INTERVIEW: Big-hitting batsman Levi keen to extend his Steelbacks career
‘I will stay here for as long as I am wanted... I don’t want to be going anywhere else as this club is a big part of my career’
The summer of 2020 has been one of huge frustration for all cricketers up and down the country, and that’s certainly the case for Northants batsman Richard Levi.
The South African put pen to paper on a new one-year contract last October, extending his stay at the club to what will be eight years by the end of the 2020 campaign.
The 32-year-old was hoping to play a big role in all three forms of the game at Wantage Road, as Northants returned to the top flight of the County Championship, and chased silverware in the T20 Blast and Royal London One Day Cup.
But then came the coronavirus.
Not a single cricket ball has been bowled, with sport across the UK being suspended since the middle of March.
The earliest possible start date for domestic cricket is August 1, but there are no guarantees it will be up and running by then.
And that is not an ideal situation for a cricketer who is keen to get out on the pitch, perform to the best of his ability, and win himself a new deal at his club.
Levi is one of a clutch of County cricketers who will be out of contract this winter, with one of them, Rob Newton, already having been told this week he will not be getting a new deal and is free to leave the club.
Big-hitting batsman Levi is all too aware of the situation facing cricketers and cricket clubs across the land, but he is really hoping he will still be a Northants player in the summer of 2021.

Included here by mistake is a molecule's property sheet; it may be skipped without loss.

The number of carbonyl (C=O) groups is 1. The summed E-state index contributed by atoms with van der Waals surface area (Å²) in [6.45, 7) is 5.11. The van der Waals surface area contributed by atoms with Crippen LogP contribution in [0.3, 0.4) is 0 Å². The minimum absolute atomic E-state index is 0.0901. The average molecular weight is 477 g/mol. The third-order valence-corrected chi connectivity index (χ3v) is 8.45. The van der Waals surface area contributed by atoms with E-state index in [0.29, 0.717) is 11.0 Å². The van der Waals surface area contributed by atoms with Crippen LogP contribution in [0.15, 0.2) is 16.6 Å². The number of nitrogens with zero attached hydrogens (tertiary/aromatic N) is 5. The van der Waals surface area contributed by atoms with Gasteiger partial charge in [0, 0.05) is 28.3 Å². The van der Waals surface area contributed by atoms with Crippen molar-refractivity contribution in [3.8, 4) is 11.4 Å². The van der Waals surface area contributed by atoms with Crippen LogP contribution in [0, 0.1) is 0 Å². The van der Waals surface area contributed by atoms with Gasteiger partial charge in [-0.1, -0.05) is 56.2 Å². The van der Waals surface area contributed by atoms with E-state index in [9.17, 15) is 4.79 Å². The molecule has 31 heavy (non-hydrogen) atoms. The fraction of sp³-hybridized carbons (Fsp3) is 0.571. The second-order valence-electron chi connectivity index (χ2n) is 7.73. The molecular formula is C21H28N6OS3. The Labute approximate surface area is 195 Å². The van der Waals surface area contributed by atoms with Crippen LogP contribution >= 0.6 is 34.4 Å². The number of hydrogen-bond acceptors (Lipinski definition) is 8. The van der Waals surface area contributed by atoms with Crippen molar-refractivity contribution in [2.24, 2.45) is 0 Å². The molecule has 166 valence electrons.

“I will stay here for as long as I am wanted,” said Levi when asked about his contract situation.
“I am only 32, and with the sports science side of things and the medical side of things, guys are now playing until they are older than 40 now.
“I am purely a batter, I don’t have the ground and pound of the county bowler, so longevity wise I am still there.”
Referring to the Covid-19 issue, and how it may affect cricket in the medium to long term, Levi said: “It is unprecedented times, and guys are not sure what is going to happen, what they want to do, and how they are going to be impacted, especially with us being a county that doesn’t have the budget of some of the big counties.
“It is all about how they are going to manage things, and I don’t want to stick my nose into that issue.
“If it gets to the case where that conversation comes down the line, then so be it.
“But at this point in time, the club has been in contact with us with our furlough negotiations and whatever else, and I am not the only one in this situation (in the last year of contract).
“I think there are six or seven of us, and, put it this way, the county will always do its best to take care of us, we know that.
“I am sure that when the time comes, the county will obviously make offers, make suggestions, or come through with something, because the squad we have built has done well to get up to division one.
“The last thing you want to do is break that up.”
Levi first rocked up at the County Ground in 2013, signing on as a specialist white ball player.